When Jorge Santiago left Puerto Rico as a young man, he never thought he would return. His family sent him to the U.S. mainland in a last-ditch effort to shake him loose from a lifestyle of doing and dealing drugs.
“I never thought that I was going to come back to Comerío,” recalled Santiago of his hometown, “and I didn’t want to come back.”
In 2007, Santiago left behind a community that was struggling economically, whose people wrestled with hopelessness. Santiago did not know then that God was authoring a much larger story than he could possibly imagine.
Fast forward twelve years — Santiago is a 2019 Week of Prayer missionary for the Annie Armstrong Easter Offering who is ministering in his hometown. He lives and serves among men and women who endured one of the worst natural disasters to hit Puerto Rico and continue to experience the same desperation Santiago attempted to overcome through substance abuse.
Before Santiago became a missionary, however, God had to lead him through his own personal storm.
When he first moved to the United States, the new scenery in Washington, D.C., only gave him fresh opportunities to continue down the same, futile path.
“I was still the same person with the same problem,” Santiago said, “but I was able to cover my addiction by working. I met the same type of people that I used to hang around in Puerto Rico, and I started doing wrong things.”
One of Santiago’s new friends got him into selling contraband, and one of their buyers turned out to be undercover police. The threat of a 30-year prison sentence loomed over his head.
“I was smoking a cigarette in front of my apartment after that situation,” Santiago recounted, “and I remember I was meditating over my life, and thinking, ‘How did I get here?’”
His family had raised him with good values, but drugs dragged him down a lonely path to a destination he never intended to go. As he replayed his life that day, God started working.
“I ran to my bedroom, got onto my knees and called out to God, ‘If you save my life from jail, I will give you my life forever, and I will serve you forever. I will never go back again,’” said Santiago.
A few weeks later, he received the news that his case had miraculously been dismissed. Santiago gave his life to Christ at Primera Iglesia Bautista (First Baptist Church) of Groveton, Va., and things started to turn around. He met his wife, Rebeca, and answered a call to ministry.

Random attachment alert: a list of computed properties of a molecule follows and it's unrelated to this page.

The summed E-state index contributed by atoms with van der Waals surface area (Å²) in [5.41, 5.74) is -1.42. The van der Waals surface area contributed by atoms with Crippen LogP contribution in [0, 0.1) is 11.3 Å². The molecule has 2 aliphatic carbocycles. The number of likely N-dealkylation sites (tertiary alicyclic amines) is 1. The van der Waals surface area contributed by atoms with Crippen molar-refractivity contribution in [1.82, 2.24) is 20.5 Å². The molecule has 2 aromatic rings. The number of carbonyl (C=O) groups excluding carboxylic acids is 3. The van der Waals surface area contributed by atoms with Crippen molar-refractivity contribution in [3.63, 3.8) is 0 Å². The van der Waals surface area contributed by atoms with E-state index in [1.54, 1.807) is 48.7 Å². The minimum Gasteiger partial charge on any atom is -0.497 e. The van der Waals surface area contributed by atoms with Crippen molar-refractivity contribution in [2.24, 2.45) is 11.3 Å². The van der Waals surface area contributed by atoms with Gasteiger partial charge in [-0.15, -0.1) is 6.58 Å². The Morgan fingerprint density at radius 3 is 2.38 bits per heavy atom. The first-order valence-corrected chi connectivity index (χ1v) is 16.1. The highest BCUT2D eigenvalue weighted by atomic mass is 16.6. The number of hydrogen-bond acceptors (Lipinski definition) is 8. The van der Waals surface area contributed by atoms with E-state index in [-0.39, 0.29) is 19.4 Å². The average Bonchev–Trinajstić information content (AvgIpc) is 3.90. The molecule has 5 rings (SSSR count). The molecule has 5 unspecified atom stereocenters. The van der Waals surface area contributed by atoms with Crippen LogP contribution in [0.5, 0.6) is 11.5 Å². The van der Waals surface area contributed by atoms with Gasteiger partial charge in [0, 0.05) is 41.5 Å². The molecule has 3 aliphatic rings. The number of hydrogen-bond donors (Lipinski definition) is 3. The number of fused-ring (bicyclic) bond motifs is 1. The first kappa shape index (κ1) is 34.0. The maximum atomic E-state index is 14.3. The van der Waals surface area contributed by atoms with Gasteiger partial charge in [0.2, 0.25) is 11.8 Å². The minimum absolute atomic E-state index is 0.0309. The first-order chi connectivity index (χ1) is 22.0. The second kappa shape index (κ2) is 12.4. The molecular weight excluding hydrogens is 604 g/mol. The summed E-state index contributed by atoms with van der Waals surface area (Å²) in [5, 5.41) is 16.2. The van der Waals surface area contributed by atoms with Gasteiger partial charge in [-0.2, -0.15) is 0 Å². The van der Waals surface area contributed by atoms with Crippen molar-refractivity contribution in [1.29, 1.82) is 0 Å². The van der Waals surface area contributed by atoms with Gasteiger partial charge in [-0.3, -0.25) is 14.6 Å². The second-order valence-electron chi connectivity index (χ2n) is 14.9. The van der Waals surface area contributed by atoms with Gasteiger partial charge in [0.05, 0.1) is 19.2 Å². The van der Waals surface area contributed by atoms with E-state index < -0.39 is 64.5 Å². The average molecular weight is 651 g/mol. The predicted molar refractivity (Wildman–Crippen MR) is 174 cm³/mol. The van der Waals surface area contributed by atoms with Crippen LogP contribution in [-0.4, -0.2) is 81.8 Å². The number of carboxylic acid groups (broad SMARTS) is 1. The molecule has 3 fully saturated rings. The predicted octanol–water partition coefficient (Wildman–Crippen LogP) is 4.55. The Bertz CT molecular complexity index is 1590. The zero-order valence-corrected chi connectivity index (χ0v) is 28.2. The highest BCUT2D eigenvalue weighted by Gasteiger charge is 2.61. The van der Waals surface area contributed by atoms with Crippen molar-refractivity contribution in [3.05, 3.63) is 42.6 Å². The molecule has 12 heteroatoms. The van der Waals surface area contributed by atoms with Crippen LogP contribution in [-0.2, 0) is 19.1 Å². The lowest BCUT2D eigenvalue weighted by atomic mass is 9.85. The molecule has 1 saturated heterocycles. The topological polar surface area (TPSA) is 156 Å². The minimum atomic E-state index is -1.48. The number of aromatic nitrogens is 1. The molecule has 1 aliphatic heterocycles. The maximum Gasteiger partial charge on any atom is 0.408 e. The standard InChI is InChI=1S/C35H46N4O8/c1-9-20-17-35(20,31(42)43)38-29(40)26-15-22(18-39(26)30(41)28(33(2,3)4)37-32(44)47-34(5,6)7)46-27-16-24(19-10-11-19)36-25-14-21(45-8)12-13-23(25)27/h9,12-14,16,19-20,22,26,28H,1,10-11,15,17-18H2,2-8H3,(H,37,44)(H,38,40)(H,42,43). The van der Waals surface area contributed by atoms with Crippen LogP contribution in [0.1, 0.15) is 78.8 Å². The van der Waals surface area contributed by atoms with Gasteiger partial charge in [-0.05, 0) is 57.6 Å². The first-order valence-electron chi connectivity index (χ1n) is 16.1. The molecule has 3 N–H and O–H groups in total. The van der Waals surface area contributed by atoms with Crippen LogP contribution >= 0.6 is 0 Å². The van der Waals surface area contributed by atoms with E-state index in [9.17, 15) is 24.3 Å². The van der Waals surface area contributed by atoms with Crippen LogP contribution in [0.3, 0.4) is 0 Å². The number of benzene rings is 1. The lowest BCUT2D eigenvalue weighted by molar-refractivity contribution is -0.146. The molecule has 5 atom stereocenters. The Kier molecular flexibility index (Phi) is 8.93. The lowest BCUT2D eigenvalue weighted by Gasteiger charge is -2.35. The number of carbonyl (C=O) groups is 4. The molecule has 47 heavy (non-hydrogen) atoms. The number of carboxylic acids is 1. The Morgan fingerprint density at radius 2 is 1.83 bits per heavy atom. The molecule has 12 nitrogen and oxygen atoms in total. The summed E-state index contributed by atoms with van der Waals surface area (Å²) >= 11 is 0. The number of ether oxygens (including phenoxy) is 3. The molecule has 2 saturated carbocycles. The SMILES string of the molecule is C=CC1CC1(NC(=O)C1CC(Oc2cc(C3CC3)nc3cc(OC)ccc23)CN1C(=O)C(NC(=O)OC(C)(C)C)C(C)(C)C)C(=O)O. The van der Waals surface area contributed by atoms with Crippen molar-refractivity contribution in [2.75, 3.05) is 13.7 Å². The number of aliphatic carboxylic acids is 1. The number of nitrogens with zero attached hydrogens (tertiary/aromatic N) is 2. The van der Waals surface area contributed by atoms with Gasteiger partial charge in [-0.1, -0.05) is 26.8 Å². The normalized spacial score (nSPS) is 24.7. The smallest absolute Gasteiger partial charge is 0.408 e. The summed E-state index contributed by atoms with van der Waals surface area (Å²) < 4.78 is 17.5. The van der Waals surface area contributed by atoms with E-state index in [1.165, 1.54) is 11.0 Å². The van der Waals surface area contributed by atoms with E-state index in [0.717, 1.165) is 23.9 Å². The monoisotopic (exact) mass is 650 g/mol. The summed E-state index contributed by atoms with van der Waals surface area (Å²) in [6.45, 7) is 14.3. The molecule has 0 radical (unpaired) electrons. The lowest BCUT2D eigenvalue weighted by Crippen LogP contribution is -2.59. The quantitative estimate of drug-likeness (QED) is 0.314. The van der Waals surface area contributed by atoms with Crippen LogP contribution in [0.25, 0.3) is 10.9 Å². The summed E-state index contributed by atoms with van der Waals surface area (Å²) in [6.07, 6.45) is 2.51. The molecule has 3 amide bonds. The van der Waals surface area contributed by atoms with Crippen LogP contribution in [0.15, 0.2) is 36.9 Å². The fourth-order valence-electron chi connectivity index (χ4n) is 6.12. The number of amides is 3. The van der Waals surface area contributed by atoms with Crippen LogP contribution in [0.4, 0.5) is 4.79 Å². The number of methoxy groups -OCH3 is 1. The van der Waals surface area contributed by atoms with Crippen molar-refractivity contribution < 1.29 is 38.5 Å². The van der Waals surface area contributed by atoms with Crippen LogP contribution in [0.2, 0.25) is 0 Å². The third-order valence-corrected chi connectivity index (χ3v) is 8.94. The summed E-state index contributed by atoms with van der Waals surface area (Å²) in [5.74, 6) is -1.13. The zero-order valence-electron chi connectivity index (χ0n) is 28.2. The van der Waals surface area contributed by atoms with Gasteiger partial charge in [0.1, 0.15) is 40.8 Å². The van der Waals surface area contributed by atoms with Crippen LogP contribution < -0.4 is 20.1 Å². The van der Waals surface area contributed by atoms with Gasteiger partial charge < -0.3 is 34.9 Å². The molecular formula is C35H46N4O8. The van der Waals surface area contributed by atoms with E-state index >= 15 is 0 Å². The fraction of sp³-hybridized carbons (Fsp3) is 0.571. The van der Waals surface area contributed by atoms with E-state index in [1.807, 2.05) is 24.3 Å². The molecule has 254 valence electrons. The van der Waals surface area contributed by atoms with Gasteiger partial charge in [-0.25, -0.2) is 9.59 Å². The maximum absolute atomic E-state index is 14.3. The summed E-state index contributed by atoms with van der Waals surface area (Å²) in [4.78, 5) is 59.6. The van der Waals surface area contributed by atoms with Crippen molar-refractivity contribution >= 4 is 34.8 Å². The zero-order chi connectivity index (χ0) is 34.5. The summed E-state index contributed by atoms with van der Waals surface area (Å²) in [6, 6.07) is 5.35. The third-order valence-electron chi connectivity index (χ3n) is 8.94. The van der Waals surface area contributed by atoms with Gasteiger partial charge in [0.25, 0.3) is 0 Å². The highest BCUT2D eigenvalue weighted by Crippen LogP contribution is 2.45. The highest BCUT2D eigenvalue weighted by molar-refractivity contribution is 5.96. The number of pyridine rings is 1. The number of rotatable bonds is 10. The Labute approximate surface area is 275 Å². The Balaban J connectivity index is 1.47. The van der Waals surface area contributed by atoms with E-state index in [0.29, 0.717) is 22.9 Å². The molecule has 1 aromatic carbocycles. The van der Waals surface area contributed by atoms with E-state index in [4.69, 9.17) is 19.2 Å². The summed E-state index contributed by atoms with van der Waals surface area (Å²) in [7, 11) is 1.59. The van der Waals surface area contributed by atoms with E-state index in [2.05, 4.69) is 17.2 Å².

Whenever he traveled back to see family in Comerío, he couldn’t help but notice how little had changed in his old neighborhood. The economic need and spiritual discouragement still permeated the town. As he remembered his past life on the island, Santiago could not recall ever hearing anyone tell him, “Jesus is the answer.”
Seeing and understanding that need led Santiago and his family to decide to start a new church. There are less than 80 Southern Baptist churches on the island that has a population of about 3.3 million people, which equates roughly to one church for every 42,000 residents.
As he was laying the groundwork for the new church, Santiago found himself back in his hometown, staring down one of the worst hurricanes ever to pound the Caribbean — Hurricane Maria.
The monster storm struck a few months after Santiago moved to Puerto Rico with his family, and a disaster many might have predicted would derail Santiago’s ministry actually accelerated the process.
With electricity knocked out, simple day-to-day tasks such as washing clothes became extremely difficult. Santiago and his family had the desire to reach out and aid their neighbors.
After help arrived from families on the U.S. mainland and Send Relief, the compassion ministry arm of the North American Mission Board, Santiago and his wife received funds to purchase washing machines and a generator that enabled them to start a makeshift laundromat. They welcomed people to come and wash their clothes for free.
After a couple of months, Santiago read Mark 1, where Christ goes to another village to preach the gospel after healing the sick. He realized that, while the physical aid was a good thing, he also needed to start preaching the Good News.
“God spoke to me through His Word, saying that, ‘It’s good to serve the people … but the reason you are here is for the gospel,’” Santiago said.
On Nov. 12, 2017, Santiago preached the gospel after serving a hot meal with his neighbors, and he never stopped. One Church Comerío was born. In March of 2018, Santiago held the church’s first baptism service.
God has continued to move through One Church, allowing them to secure a building of their own and become a fixture in the community because of the church’s service to their neighbors and faithful preaching of the gospel.
The physical and spiritual need remains great, and gifts to the Annie Armstrong Easter Offering help to make ministry like Santiago’s possible.
Southern Baptists have generously supported the Annie Armstrong Easter Offering for North American missions since 1933. These sacrificial gifts have made it possible for millions to experience the hope of the gospel through the work of missionaries across the United States, Canada and the territories of Puerto Rico, U.S. Virgin Islands and Guam. Approximately 363 million people live in North America, with a projected 75 percent who do not have a personal relationship with Christ.
— Brandon Elrod writes for the North American Mission Board.